The deluge and the ark

The lower jaw of a tuatara (sphenodon). Three teeth are visible along the top. This was the first fossil bone found at St Bathans. Image copyright Te Papa

Recently, a group of researchers in New Zealand suggested that the absence of fossils between 25 and 22 million years ago indicated that the islands completely disappeared under water, and then later re-emerged. But a newly discovered fossil reptile suggests this theory does not hold water. Alan Tennyson, Curator of Fossil Vertebrates at Te Papa, and colleagues, found the remains of a fossilized reptile jaw at St Bathans in Otago.

Curator of Fossil Vertebrates, Alan Tennyson, excavating the St Bathans site in Otago. Image copyright Te Papa

Curator of Fossil Vertebrates, Alan Tennyson, excavating the St Bathans site in Otago. Image copyright Te Papa

The teeth in the fossil jaw and their wear patterns is unique to the tuatara and its ancestors. But what is most exciting about Alan’s fossil is its age: it dates to just 3 million years after a time when other researchers have suggested the land mass sank beneath the waves.

After the ancestral New Zealand continent broke away from Australia and Antarctica, it drifted northwards and, due to a combination of tectonic movements and rising sea-levels, the total land area shrank considerably, but just how small the land area was reduced to is open to debate.

If the entire land area was submerged, the ancestral tuatara discovered by Alan and his colleagues, and all of New Zealand’s biodiversity, could only have arrived after the land re-emerged. To do this, the ancient reptile would have had to cross vast oceans – an unlikely feat for an animal that is a poor swimmer that would have rapidly dehydrated in salt water.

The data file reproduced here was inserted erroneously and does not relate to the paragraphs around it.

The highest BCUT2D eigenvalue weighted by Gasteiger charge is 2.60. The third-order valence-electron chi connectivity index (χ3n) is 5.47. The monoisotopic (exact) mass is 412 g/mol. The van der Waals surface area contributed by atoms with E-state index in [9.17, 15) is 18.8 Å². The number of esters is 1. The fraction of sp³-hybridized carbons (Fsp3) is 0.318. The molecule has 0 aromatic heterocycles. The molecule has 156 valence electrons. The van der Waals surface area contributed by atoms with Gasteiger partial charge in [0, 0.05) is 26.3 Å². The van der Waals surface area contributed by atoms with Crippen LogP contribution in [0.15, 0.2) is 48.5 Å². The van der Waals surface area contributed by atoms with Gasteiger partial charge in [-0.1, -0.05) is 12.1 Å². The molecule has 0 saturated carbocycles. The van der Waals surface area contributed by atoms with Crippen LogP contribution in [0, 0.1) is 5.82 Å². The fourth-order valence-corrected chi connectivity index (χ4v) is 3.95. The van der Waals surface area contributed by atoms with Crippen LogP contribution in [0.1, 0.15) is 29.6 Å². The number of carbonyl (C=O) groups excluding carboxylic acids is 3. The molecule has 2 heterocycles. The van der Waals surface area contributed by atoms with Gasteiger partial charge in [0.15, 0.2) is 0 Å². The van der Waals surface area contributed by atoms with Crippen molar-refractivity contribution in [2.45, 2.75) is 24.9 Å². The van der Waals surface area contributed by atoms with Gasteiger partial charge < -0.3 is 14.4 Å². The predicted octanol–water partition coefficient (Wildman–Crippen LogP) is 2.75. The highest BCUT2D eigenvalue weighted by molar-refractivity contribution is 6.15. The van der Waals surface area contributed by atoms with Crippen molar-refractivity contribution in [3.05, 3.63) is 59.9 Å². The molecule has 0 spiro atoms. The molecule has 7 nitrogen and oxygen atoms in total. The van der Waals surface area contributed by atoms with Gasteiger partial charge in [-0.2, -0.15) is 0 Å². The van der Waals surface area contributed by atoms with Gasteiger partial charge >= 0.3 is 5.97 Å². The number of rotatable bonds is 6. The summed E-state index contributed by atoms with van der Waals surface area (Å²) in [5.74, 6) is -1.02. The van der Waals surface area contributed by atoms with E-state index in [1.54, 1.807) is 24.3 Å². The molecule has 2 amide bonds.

It’s not just the tuatara fossil that suggests New Zealand did not fully drown.

There are many different species in the St Bathans fossil deposit – about 24 species of birds, as well as plants, insects, and freshwater fish. There is no evidence that these species lived in Australia at the time, and most would not have been able to survive a lengthy sea journey. This suggests that ancient New Zealand did not disappear, but remained as an isolated island chain, allowing many species to survive and then repopulate as the continental crust re-emerged.

Reference: Jones, M, E.H.; Tennyson, A.J.D.; Worthy, J.; Evans, S.E.; Worthy, T.H. (2009). A sphenodontine (Rhynchocephalia) from the Miocene of New Zealand and paleobiogeography of the tuatara (Sphenodon). Proceedings of the Royal Society B

3 Responses

  1. Michael P

    These explanations are all very interesting, but they are based on the Assumption that scientists have accurately dated the rocks that these fossils come from! Unfortunately the various radiometric methods have all proven to be highly inaccurate, as any honest scientist will admit. So all we are left with is elegantly phrased guesswork and imaginative scenarios presented as scientific fact.
    Not very convincing.

    Reply
  2. chrispaulin

    One of the problems with the fossil record in New Zealand is that much of the land was formed from sediments that had accumulated offshore between the east of Antarctica and the west of Australia were squeezed together by several tectonic plates. They were consolidated and pressured into huge folds and uplifted and formed a New Zealand microcontinent. Hence, most fossil deposits in New Zealand are of marine origin, which is what makes the St Bathan’s freshwater/terrestrial deposit so important. Jurassic dinosaur fossils found in New Zealand indicate affinities with Australia and Antarctica.

    Reply
  3. Cathy

    Really enjoying the diversity of postings lately. Archaeology and plants are some of my fav subjects. Just had a question though about the breakup of Gondwana. You state in the post that:

    “There are many different species in the St Bathans fossil deposit – about 24 species of birds, as well as plants, insects, and freshwater fish. There is no evidence that these species lived in Australia at the time…”

    I’ve looked at different theorised animations of the Gondwana breakup, and they seem to show what looks like the South Island, closer to Antarctica than Australia. Here is one example:

    http://kartoweb.itc.nl/gondwana/gondwana_gif.html

    If the SI of New Zealand was closer to Antarctica, should we compare its fossils to Australian species?

    Thanks again for a great post! Looking forward to more.

    Cathy

    Reply

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